South African iconoclastic choreographer Robyn Orlin, acclaimed in Europe and Africa, has built up a repertoire of multi-layered performances that veer out of conventional dance into complex creations that incorporate diverse media like text, video and plastic art.
Her absurdist, humourous yet provocative takes on dance and performance art have resulted in shocked reactions from unamused audiences. Yet, the same body of work has won her awards around the world, most notably the French National Order of Merit in 2009. Where Orlin truly pushes the envelope is how she continually questions and challenges the myths and truths of her apartheid-scarred homeland, weighted as it is with its complex social and political history.
And So You See … continues in that vein as Orlin enlists the help of South African dancer Albert Ibokwe Khoza, a fascinating new-generation performer who also happens to be an inyanga, a traditional herbalist in South Africa. In an enchantment of pure presence, he portrays the excesses of the seven deadly sins in a “requiem to humanity” on one level. On another level, he crystallises issues playfully and ironically like “Why is it not possible to reconcile individuality with traditional culture? Why is it not possible to be a university graduate and practice traditional religion and medicine?”
Watch as he morphs from traditional healer to flamboyant performer to meditative divinity to cocooned insect. Whether bedecked in feathers or wrapped in cellophane, Khoza is a revelation, effectively embodying all that Orlin evokes in her work. The graceful and the grotesque, the refined and the vulgar, the sublime and the sad – you will be brought to the extremes and back again.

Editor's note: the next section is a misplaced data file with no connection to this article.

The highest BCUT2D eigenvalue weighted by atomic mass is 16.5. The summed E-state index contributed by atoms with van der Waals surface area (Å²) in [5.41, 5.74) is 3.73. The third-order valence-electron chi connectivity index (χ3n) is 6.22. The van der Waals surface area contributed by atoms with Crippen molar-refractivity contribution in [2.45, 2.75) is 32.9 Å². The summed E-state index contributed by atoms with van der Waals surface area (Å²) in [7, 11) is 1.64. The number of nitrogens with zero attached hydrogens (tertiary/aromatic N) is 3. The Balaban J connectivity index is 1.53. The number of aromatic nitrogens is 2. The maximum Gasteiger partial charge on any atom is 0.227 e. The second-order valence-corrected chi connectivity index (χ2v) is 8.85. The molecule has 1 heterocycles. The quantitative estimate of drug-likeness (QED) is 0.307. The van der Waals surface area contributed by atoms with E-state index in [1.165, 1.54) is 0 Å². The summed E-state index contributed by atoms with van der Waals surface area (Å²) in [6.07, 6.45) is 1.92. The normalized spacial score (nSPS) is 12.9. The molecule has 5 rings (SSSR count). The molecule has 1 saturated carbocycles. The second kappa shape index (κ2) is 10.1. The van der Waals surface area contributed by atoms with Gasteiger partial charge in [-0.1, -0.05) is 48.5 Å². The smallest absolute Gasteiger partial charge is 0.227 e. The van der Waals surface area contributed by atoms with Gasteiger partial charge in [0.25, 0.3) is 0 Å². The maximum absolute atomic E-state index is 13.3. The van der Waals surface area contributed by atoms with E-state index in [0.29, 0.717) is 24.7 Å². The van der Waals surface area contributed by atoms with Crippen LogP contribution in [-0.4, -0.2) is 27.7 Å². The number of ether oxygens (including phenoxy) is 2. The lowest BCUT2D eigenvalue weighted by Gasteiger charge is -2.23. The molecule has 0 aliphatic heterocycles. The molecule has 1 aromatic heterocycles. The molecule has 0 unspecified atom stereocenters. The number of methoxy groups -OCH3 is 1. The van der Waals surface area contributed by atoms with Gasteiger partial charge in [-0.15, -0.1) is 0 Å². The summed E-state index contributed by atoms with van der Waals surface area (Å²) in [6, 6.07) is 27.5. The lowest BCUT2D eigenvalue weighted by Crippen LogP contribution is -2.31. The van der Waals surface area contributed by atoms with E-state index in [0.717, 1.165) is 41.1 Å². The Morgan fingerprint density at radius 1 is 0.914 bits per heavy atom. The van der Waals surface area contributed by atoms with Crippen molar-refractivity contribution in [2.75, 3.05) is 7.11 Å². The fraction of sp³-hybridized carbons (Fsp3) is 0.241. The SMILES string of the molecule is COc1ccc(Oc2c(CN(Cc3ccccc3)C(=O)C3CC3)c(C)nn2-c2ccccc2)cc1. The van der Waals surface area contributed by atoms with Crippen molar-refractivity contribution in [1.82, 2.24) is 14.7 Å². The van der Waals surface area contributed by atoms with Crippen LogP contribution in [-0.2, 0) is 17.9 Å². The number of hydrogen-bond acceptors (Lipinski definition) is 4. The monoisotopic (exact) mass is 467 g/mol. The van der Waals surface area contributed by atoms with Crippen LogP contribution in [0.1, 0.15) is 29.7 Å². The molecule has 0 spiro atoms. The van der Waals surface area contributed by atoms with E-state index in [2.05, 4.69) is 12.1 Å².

SOTA Studio Theatre is located at 1 Zubir Said Drive, Singapore 227968
Robyn OrlinBorn in 1955 in Johannesburg, Robyn Orlin studied at the London School of Contemporary Dance 1975 – 1980. With the help of a Fulbright scholarship, she then completed her Masters in Fine Art at The School of the Art Institute of Chicago from 1990 till 1993. She has been working consistently on her own work in South Africa from then onwards. Nicknamed in South Africa “a permanent irritation”, she is well known for reflecting the difficult and complex realities in her country. Integrating different media (text, video, plastic arts...) she investigates a certain theatrical reality, which has enabled her to find her unique choreographic vocabulary.
Albert Ibokwe Khoza
Albert Ibokwe Khoza has been performing since the age of 10 doing a lot of school plays and advertisements for retail stores. In 2005 he joined the Hillbrow theatre under the supervision and tutor of Michael Linda Mkhwanazi and Gerard Bester in which he represented his high school in the inner City Drama schools' festivals.
Driven by the passion and the love of the arts he decided to take the arts very seriously, applying to do a Bachelor of Arts in Dramatic Arts at the University of Witwatersrand where he mastered more than one discipline - music, drama, and dance. Albert believes that theatre or dance or just art in general is a weapon to remind, strike, inflict awareness and to create change. Albert continues working hard and creating works that is nationally acclaimed and well received by audience all over.